- Series: Expert's Voice in Java
- Paperback: 333 pages
- Publisher: Apress; 1st ed. edition (September 25, 2007)
- Language: English
- ISBN-10: 1590598814
- ISBN-13: 978-1590598818
- Product Dimensions: 7 x 0.8 x 9.2 inches
- Shipping Weight: 1.5 pounds (View shipping rates and policies)
- Average Customer Review: 4.0 out of 5 stars See all reviews (2 customer reviews)
- Amazon Best Sellers Rank: #2,360,805 in Books (See Top 100 in Books)
Enter your mobile number or email address below and we'll send you a link to download the free Kindle App. Then you can start reading Kindle books on your smartphone, tablet, or computer - no Kindle device required.
To get the free app, enter your mobile phone number.
Practical JRuby on Rails Web 2.0 Projects: Bringing Ruby on Rails to Java (Expert's Voice in Java) 1st ed. Edition
Use the Amazon App to scan ISBNs and compare prices.
About the Author
Ola Bini is a longtime developer from Sweden who started at age 9 with Basic, on an Apple IIc; from there, he learned C, C++, Assembler, Lisp, Java, Ruby, and various other languages. He has no formal education except for a few Sun Java certifications. He has worked with system development at Karolinska Institutet since 2001 and runs his own consulting company, OLogix Consulting, in his spare time. He has contributed to various open-source projects and is one of the three core developers of the JRuby project.
Browse award-winning titles. See more
If you are a seller for this product, would you like to suggest updates through seller support?
Top Customer Reviews
The book takes a measured pace, introducing Rails early on and then building in different components from the Java world as it works through four different projects. Use of JDBC within a rails app, calling ruby code from Java, deployment strategies, packaging a Rails app as a .jar that can be dropped into an application server, and making use of java for interfacing with SOAP web services are all covered.
Readers will probably need to spend some time experimenting with each feature to really get comfortable with them, but the book works well to get you started and point in the right direction. The introduction to Ruby and Rails is a case in point, as Ola dives right in to his examples after a brief lead-in. That may work well for experienced developers who will enjoy exploring the accompanying code, but it is worth being aware of.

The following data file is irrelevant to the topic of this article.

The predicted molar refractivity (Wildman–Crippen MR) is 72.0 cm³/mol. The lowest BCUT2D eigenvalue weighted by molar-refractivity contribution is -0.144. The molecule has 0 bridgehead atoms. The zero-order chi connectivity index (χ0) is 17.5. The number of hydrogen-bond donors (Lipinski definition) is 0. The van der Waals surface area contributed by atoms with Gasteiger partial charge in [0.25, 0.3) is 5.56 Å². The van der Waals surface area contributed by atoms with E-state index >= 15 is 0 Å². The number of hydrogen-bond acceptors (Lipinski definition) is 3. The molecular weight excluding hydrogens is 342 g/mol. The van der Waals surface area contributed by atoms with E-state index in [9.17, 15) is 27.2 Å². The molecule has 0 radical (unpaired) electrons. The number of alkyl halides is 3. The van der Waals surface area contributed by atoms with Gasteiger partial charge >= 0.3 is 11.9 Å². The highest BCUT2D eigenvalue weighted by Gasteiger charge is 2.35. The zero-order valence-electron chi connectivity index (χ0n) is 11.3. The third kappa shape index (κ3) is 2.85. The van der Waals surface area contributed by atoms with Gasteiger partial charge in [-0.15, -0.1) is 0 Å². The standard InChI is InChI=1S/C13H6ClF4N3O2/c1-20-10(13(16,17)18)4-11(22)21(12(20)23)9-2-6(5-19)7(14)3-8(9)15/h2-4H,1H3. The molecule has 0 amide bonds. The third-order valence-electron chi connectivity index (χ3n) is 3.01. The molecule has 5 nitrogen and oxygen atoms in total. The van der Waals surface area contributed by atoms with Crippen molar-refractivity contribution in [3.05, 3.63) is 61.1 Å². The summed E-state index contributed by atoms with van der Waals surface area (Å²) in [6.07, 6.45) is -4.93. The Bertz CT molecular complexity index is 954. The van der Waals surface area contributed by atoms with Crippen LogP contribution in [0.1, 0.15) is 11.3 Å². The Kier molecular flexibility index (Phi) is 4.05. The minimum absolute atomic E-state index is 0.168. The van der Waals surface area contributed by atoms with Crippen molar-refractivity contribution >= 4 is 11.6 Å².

It did feel like there were some missed opportunities later in the book, particularly in the final project, to introduce more of Rails' "RESTful" features since that example really invited that style of design, and it would have been interesting to have some discussion of the pros and cons of treating the libraries built to interface with external services as models within a rails app, making the interface more transparent.
I'm also not quite sure where the "Web 2.0 Projects" line in the title comes from. The final project interfaces with amazon web services, which I suppose might get thrown onto the "web 2.0" bandwagon, but don't go into the book expecting a series of stereotypical "web 2.0" projects. It's an introduction to JRuby on Rails for Java developers, whatever approach to the web they may be taking.
JRuby is a really exciting technology that promises to help developers take another step towards picking technology based on their projects, not just the platforms their organisations may have standardised on over the past decades. If you're a java developer wanting to learn how to make use of JRuby and looking for some help to get up and running, this book is likely to give you just that.
Disclaimer: I was sent a copy of this book for review by the publisher.
Still recommend it if you are looking to get a head state on jruby. You will run into a few surprises once you download and install the latest rails but nothing you cannot overcome am sure.